Square Strike Wedge Review

50 Words or Less

The Square Strike wedge is designed to allow golfers to chip and pitch with a simple putting motion.

Introduction

I have a confession.  As much as I like testing the top Tour-caliber equipment from the major OEMs, sometimes I like testing clubs sold via infomercials even more.  I love the bold claims and the (sometimes) innovative designs.  It’s rare for an OEM to try something that’s totally out of the box, but these types of clubs do so on a regular basis.

The Square Strike wedge checks all those boxes for me.  The claims about what it can do for your short game are audacious, and its design is unorthodox.  I took one to a practice green to see if the big promises rang true.

Looks

The Square Strike wedge is an unconventional looking club.  Where most wedges taper from a tall toe to a short heel, the Square Strike has a nearly rectangular face.  The extremely upright lie angle also puts you in an unusual position at address.

This club defies the ordinary in the bag as well.  The bright green cavity grabs the eye, and the wide, lined sole will stand out in any set.

Sound & Feel

Call it snobbish, but I was expecting the Square Strike to feel terrible.  I was completely wrong.  Even when hitting range balls, the Square Strike produced a soft, pleasant feel and muted impact sound.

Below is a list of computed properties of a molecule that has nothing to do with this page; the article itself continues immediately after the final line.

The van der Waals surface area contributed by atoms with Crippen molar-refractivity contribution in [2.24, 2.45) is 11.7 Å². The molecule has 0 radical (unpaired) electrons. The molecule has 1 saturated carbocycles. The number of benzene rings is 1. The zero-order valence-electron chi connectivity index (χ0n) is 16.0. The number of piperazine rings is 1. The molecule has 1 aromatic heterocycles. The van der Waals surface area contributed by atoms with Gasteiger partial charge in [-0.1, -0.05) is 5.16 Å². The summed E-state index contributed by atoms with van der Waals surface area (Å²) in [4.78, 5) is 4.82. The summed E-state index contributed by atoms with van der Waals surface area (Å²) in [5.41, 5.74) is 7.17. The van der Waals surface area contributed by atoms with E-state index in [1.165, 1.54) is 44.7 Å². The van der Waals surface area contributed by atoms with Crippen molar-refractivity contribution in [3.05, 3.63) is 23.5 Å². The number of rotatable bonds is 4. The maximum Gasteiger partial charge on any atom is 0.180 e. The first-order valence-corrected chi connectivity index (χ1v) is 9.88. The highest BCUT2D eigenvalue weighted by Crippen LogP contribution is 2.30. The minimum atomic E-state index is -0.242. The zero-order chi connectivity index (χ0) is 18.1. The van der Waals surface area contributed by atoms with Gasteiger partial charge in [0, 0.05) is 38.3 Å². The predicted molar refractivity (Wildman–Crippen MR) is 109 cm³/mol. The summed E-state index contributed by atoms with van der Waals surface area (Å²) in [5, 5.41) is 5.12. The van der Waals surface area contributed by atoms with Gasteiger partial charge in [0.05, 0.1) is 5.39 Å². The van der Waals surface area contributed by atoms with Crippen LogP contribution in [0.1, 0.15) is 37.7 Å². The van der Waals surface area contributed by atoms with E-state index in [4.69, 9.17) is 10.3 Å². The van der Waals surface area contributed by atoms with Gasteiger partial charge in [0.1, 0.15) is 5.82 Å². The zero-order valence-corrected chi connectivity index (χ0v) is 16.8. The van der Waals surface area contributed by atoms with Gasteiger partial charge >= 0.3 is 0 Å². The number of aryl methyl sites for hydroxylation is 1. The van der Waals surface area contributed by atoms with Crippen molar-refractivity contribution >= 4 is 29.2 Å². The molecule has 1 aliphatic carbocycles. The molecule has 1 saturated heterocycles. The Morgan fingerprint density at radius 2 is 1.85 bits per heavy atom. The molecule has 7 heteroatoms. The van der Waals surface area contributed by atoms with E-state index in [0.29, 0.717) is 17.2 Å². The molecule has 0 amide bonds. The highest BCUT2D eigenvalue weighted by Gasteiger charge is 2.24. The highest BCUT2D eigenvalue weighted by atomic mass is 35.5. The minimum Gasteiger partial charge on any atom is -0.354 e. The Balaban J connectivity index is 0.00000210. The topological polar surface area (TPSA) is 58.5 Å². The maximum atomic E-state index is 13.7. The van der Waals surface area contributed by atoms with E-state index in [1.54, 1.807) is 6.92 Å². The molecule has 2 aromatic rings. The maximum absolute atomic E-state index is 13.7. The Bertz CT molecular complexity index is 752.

The one negative is that there’s virtually no feedback.  Because of all the weight in the toe and the sole, it’s very hard to tell whether you’ve struck the ball well or not.

Performance

I’ll cut right to the chase: the Square Strike works as advertised.  The set up looks unusual, but I was getting good results from the very first swing.

This club has a really high swing weight because of the very heavy sole and the weight in the toe.  That heavy feel gave me the sense that the club was pulling itself through the swing.  I can see how that would be helpful to the player who tends to get handsy or has the chipping yips.